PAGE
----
On a typical school day in Bogotá, Colombia’s capital city, about a million pupils, from four to 18 years old, will sit down for a meal at one of our 384 public schools.
Balanced nutrition is crucial for children’s development. The food we provide may well be their main meal for the entire day. So when concerns were raised in 2016 over the quality, delivery, price, and even the origin of our meals, we took them very seriously.
Colombia had recently started publishing detailed public contracting records as open data for the first time. So our first port of call was to work with our national procurement agency, Colombia Compra Eficiente, to analyse the US$136m that we were spending on meals and other services. What we found shocked us: severe inefficiency, or worse.
Mayor Enrique Peñalosa and I set out radical reforms based on an open contracting approach. We established minimum and maximum prices for meals and we made the whole contracting process competitive and fully open. Sourcing, packing and distribution of food would no longer be a single contract, and the lowest bid price would not be the deciding factor when choosing a supplier. Instead, it would be about quality.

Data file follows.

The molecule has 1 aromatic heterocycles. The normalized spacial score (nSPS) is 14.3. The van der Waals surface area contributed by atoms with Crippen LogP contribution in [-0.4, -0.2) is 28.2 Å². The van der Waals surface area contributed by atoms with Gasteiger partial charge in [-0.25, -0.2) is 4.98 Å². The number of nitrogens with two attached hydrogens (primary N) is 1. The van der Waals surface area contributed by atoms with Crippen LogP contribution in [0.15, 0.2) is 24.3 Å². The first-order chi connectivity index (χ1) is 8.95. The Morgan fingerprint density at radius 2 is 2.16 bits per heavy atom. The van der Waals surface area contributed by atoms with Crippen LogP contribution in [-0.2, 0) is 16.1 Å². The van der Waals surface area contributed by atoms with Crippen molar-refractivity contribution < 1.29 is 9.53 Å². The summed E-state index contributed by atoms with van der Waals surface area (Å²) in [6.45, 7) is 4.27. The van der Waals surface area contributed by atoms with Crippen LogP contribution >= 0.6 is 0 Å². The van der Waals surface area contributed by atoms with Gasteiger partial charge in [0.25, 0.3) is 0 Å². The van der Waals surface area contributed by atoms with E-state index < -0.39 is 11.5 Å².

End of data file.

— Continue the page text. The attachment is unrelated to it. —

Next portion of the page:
We began sharing all the information about how meals were procured, from their planning to their delivery, on a public online platform for anyone to see, in a way that was easy to understand.
We faced resistance from all directions. Some of the existing suppliers threatened to sue, with nine lawsuits attempting to halt the process, and tensions flared in our politically polarised city, with more than 10 debates in the city council over the process. On top of that, a media smear campaign attempted to discredit and sabotage the reforms by spreading misleading information about, for example, food arriving damaged because of the new system.